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Being Contrarian

Being Contrarian

Craig Basinger, Chris Kerlow, Derek Benedet, Shane Obata

We all know there is safety in numbers. It’s more comforting being part of a group that thinks or behaves in a similar fashion. Just look at your friends: you probably have more similarities than differences. Otherwise you might not get along as well. Many investors also feel more comfort in being part of a crowd. Have you ever wondered why it’s standard marketing practice to show a fund’s top 10 holdings? If transparency is the goal, shouldn’t all holdings be shown as well as the sector breakdowns? This information tells you much more about how an investment will perform than looking at the top 10. But if you own a few of those top 10s, you start thinking you like the fund because their managers think like you. Or confirms your views.

However, what many investors learn over their careers is that being part of the crowd leads to crowd-like performance. And often, that’s not a good thing. More importantly, while lonely, better gains are often found being contrarian. You may not have as many friends and your peers may think you’re a bit “out there”. But most of the great investors in history were contrarian and were often found with positions betting against the crowd.

How to be Contrarian

Sometimes betting against the crowd can be a long-term endeavour. For instance, most would agree uranium is extremely out of favour at the moment. And with good reason: Japanese reactors have been very slow to restart following the Fukushima disaster back in 2011. This has led to far too much inventory globally and pushed the spot price down to around $20/lb. Before the disaster, uranium traded over $60/lb. And let’s not forget Germany going 100% non-nuclear. At current prices, just about everyone is losing money. The estimated marginal cost is around $40/lb. Bad news, right? But the higher quality, lower cost, less levered producers will likely survive. And the longer the price remains this low, more production will be curtailed. It does fix itself, it just takes a long time. You could probably make a lot of money in uranium if you had a five+ view. At some point the cycle will go the other way. But will that ever be a lonely position, making you look foolish while you patiently wait for the good news that could be years away.

Sometimes betting against the crowd can be a shorter term endeavour. During strategy development for our behavioural finance fund, we found how companies react to earnings to be a good source of contrarian opportunities. The premise was relatively straightforward: the market often overreacts to earnings and we believe this is caused by a number of factors. Recency bias, a well-documented behavioural bias, causes investors to react, placing a disproportionally high weighting to recently released information that can often cloud or cause the market to ignore the longer term picture. Betting against this reaction is contrarian and has proven to be profitable.

Earnings Overreaction

Generally speaking, companies experiencing a significant one-day price move (up or down) tend to see a continuation of the move over the next one to four weeks. Or, more simply, a company with a strong positive price surprise to earnings tends to see continued small gains afterwards. And a company with a negative price surprise tends to see continued negative moves (top chart). This is clearly not evidence of an opportunity for a contrarian. But there are scenarios that will often see an opportunity.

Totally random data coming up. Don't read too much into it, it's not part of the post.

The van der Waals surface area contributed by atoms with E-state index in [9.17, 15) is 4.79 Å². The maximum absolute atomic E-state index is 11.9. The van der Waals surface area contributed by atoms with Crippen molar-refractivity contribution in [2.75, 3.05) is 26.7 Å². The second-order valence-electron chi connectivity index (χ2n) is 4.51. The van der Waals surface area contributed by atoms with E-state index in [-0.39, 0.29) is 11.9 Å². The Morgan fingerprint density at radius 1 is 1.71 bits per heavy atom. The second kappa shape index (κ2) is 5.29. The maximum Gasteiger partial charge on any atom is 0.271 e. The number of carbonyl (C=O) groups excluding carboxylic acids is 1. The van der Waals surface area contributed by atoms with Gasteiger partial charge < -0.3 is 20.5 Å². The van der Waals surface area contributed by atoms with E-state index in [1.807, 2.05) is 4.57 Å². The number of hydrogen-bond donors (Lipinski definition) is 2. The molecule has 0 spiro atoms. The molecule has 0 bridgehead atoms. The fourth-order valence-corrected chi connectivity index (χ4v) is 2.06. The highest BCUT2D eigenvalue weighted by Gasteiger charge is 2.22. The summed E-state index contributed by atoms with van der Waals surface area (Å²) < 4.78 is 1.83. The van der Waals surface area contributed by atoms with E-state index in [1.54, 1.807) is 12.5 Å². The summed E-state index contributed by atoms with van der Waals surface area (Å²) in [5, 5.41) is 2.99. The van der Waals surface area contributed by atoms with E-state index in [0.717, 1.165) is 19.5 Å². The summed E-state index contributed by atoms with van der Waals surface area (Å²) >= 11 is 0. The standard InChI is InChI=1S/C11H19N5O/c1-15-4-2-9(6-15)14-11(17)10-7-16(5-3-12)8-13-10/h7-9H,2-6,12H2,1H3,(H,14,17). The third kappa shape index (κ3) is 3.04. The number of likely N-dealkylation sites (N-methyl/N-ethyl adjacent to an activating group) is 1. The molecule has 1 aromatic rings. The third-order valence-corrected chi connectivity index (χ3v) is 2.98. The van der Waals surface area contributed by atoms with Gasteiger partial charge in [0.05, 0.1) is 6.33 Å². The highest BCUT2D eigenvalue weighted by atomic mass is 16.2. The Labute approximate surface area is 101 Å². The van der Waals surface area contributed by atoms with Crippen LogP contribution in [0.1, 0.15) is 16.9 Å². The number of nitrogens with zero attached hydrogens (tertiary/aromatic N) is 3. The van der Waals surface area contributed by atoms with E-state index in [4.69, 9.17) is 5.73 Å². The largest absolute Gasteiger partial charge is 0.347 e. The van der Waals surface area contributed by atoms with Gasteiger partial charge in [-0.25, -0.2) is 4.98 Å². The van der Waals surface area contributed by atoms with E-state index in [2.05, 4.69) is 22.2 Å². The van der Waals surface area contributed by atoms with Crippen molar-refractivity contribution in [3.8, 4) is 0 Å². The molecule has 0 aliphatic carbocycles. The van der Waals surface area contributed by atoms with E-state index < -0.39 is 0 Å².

One scenario that appears potentially profitable is companies trading in an established uptrend, that then experience a negative earnings result will often see that loss reduced over the coming weeks (chart 2). Investors will often view a company doing well that misses its earnings estimate as a buying opportunity. This causes more investors to be attracted to the company relative to those who were disappointed in the result. This is clearly a contrarian opportunity, as the market reacts to the negative earnings news to buck the trend and go long.

Note: The top two charts are based on data from the TSX 60 constituents over the past five years. Looking at price reactions following earnings that was either +/- 4% as a threshold for a surprise.

More recently, we have been implementing an earnings overreaction stractegy during the last earnings season. This took into account a number of factors including whether companies were in an up or down trend and the quality of the company. It also tends to trade before the end of the first day following earnings. Very often, the overreaction occurs in the early portion of the trading day, then begins to dissipate.

Down markets in February clearly cloud things, with the average long position being slightly negative and the shorts being strongly profitable. Adjusting for the market moves, both long and shorts have on average been profitable. While still early in live data, this is encouraging evidence that the market does often overreact to earnings, creating a contrarian opportunity.

Being Partially Contrarian

We would never suggest investors become 100% contrarian, but adding a portion of capital to implement contrarian strategies has a couple benefits. One, if the contrarian strategy does succeed, often strong results will ensue. It was contrarians who went against sub-prime housing. Deep value investing, which is contrarian, has a good long term track record of adding value. The other benefit is diversification. If most investments are with the crowd, which tends to be more performance chasing, a contrarian strategy will often perform very differently. This can help diversify a portfolio.

Redwood Asset Management Inc. Disclaimers:
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